~The first Thanksgiving lasted three days.
The event commonly referred to as the first Thanksgiving was celebrated in October 1621. It was organized by Governor William Bradford of Plymouth, Massachusetts, to celebrate the recent immigrants' first successful corn harvest in the New World. While the meal lacked much of what is now common Thanksgiving fare—there's no record of turkey being served, for example—there were at least five deer carcasses present, and the event lasted a full three days.
~The woman who got Thanksgiving reinstated as a national holiday also wrote "Mary Had a Little Lamb."
Sarah Hale is known as the "Mother of Thanksgiving" because, at a time when the holiday was only celebrated in the Northeast, she spent four decades campaigning for a national day of thanks. In 1863, she finally persuaded then-President Abraham Lincoln to reinstate the holiday nationwide. In addition, Hale was also a successful editor and poet, penning the famous "Mary Had a Little Lamb" and retiring at the ripe age of 90.
~George H.W. Bush's presidential "pardon" of a turkey was a joke of sorts.
The tradition of U.S. presidents receiving turkeys as gifts can be traced back to the 1870s, but it was Harry S. Truman who became the first to receive one from the Poultry and Egg National Board and the National Turkey Federation in 1947. It was intended, perhaps, as a peace offering by the poultry industry after egg growers sent crates of live chickens to the White House labeled "Hens for Harry," an act of protest against the president's short-lived encouragement of "poultry-less Thursdays." And though the Truman Library & Museum disputes that he was the first to "pardon" a presidential turkey, a murky tradition of presidents receiving—but not eating—turkeys began. It continued under the administrations of Kennedy, Nixon, Carter, and Reagan.
In 1989, following this tradition, the first official turkey "pardon" was granted by George H.W. Bush. With animal rights activists standing nearby, the president quipped that "this fine tom turkey…will not end up on anyone's dinner table, not this guy—he's granted a presidential pardon as of right now." The rest, as they say, is history.
~Canada celebrates a totally different Thanksgiving.
You might've believed Thanksgiving was purely American, but it's celebrated in Canada, too. Instead of the last Thursday in November, however, it falls on the second Monday of every October. The first to be nationally declared was held in 1872 to celebrate the medical recovery of the Prince of Wales. The prince had been suffering from a fever which had "fill[ed] the minds of all loyal subjects with the deepest anxiety," according to the The Perth Gazette and West Australian Times. And that's why our neighbors to the north give thanks!
~The Macy's Thanksgiving Day Parade balloons used to just be let go after the show.
The first large-scale balloon used in the Macy's Thanksgiving Day Parade was Felix the Cat in 1927, replacing the earlier zoo animals that were used in the first three iterations of the parade. Because there were no plans yet for deflating the balloons, most were simply allowed to float away afterwards. Unfortunately, this strategy didn't prove very effective, as most popped shortly after being released.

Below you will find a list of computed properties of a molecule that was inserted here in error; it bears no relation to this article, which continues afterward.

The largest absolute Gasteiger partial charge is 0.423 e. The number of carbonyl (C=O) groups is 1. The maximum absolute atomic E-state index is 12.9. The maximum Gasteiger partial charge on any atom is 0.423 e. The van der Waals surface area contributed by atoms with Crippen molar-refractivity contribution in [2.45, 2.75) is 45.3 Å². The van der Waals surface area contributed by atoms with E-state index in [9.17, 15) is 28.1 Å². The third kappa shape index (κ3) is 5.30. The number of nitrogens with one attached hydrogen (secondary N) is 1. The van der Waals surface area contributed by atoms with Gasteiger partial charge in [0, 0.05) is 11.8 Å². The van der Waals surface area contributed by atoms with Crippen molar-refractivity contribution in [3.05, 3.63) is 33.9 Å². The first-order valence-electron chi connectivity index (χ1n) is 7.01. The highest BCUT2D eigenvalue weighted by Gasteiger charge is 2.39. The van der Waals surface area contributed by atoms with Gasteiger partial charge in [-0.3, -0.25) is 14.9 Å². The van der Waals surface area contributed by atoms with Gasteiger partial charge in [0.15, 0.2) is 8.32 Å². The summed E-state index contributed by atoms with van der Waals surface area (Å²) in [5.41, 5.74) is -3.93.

~Before 1997, there were no size regulations on Macy's Thanksgiving Day Parade balloons.
In 1997, the Barney balloon was ripped along its abdomen due to strong winds, while the Pink Panther had to be stabbed by police in order to be stabilized. The worst event occurred, meanwhile, when Cat in the Hat struck a lamppost at 72nd Street and then crumpled to the ground. In response to 1997's calamities, organizers of the parade instituted size regulations that required all balloons to be no larger than 70 feet high, 78 feet long, and 40 feet wide.
~About 50 million people watch the Macy's Thanksgiving Day
Approximately 50 million Americans tune in to the Macy's Thanksgiving Day Parade each year. Another 3.5 million people view it in person, and roughly 10,000 participate—in non-pandemic years, at least. And though the parade doesn't begin until 9 a.m. ET, many spectators arrive as early as 6:30 a.m.—lining the streets of New York—to get a spot along the route.
~More people travel to Orlando, Florida than anywhere else on Thanksgiving.
According to estimates by AAA, over 55 million Americans traveled 50 miles or more for Thanksgiving in 2019. The most popular of these destinations—according to booking info—were Orlando, Florida, closely followed Anaheim, California, then New York City.
~The original TV dinner was the result of a Thanksgiving
In 1953, an executive at Swanson miscalculated the company's upcoming Thanksgiving turkey sales, leaving the company with some 260 tons of frozen fowl following the holiday. Fortunately for Swanson, a salesman by the name of Gerry Thomas suggested packaging the excess product into trays—along with some traditional sides—and selling them to consumers as TV dinners. Thomas was apparently inspired by the pre-portioned trays used to serve airplane food.
~More than four-fifths of Americans prefer the leftovers to the meal.
According to a 2015 Harris Poll, a large majority of Americans (81%) prefer the leftovers of the Thanksgiving meal to the meal itself. Another finding: Millennials look forward to the turkey portion of the meal less than any other age group.